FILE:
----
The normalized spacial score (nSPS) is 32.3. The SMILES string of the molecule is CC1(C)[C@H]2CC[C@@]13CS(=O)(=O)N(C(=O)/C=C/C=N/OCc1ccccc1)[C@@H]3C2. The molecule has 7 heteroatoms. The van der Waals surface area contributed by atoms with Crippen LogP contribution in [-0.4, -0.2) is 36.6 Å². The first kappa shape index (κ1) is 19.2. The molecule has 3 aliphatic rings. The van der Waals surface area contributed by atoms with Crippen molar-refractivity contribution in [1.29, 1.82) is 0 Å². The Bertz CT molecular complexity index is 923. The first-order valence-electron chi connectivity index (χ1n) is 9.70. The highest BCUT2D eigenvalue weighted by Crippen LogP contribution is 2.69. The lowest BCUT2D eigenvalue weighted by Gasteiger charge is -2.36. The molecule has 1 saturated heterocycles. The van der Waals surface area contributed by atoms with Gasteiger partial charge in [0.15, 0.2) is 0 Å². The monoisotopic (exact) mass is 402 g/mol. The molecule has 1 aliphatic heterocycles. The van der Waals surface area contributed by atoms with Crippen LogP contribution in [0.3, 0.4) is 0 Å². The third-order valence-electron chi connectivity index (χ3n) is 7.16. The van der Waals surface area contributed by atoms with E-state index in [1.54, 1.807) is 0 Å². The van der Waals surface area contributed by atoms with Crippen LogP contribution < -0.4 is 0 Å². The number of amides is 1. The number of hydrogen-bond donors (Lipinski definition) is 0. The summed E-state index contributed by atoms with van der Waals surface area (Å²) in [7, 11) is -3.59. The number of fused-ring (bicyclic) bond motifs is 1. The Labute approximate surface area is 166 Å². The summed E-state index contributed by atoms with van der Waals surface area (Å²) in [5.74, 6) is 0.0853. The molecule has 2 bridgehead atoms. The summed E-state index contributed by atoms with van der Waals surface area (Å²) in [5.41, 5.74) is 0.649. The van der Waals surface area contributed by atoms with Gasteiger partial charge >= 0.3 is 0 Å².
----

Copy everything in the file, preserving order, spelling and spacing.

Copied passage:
The normalized spacial score (nSPS) is 32.3. The SMILES string of the molecule is CC1(C)[C@H]2CC[C@@]13CS(=O)(=O)N(C(=O)/C=C/C=N/OCc1ccccc1)[C@@H]3C2. The molecule has 7 heteroatoms. The van der Waals surface area contributed by atoms with Crippen LogP contribution in [-0.4, -0.2) is 36.6 Å². The first kappa shape index (κ1) is 19.2. The molecule has 3 aliphatic rings. The van der Waals surface area contributed by atoms with Crippen molar-refractivity contribution in [1.29, 1.82) is 0 Å². The Bertz CT molecular complexity index is 923. The first-order valence-electron chi connectivity index (χ1n) is 9.70. The highest BCUT2D eigenvalue weighted by Crippen LogP contribution is 2.69. The lowest BCUT2D eigenvalue weighted by Gasteiger charge is -2.36. The molecule has 1 saturated heterocycles. The van der Waals surface area contributed by atoms with Gasteiger partial charge in [0.15, 0.2) is 0 Å². The monoisotopic (exact) mass is 402 g/mol. The molecule has 1 aliphatic heterocycles. The van der Waals surface area contributed by atoms with Crippen LogP contribution in [0.3, 0.4) is 0 Å². The third-order valence-electron chi connectivity index (χ3n) is 7.16. The van der Waals surface area contributed by atoms with E-state index in [1.54, 1.807) is 0 Å². The van der Waals surface area contributed by atoms with Crippen LogP contribution < -0.4 is 0 Å². The number of amides is 1. The number of hydrogen-bond donors (Lipinski definition) is 0. The summed E-state index contributed by atoms with van der Waals surface area (Å²) in [7, 11) is -3.59. The number of fused-ring (bicyclic) bond motifs is 1. The Labute approximate surface area is 166 Å². The summed E-state index contributed by atoms with van der Waals surface area (Å²) in [5.74, 6) is 0.0853. The molecule has 2 bridgehead atoms. The summed E-state index contributed by atoms with van der Waals surface area (Å²) in [5.41, 5.74) is 0.649. The van der Waals surface area contributed by atoms with Gasteiger partial charge >= 0.3 is 0 Å².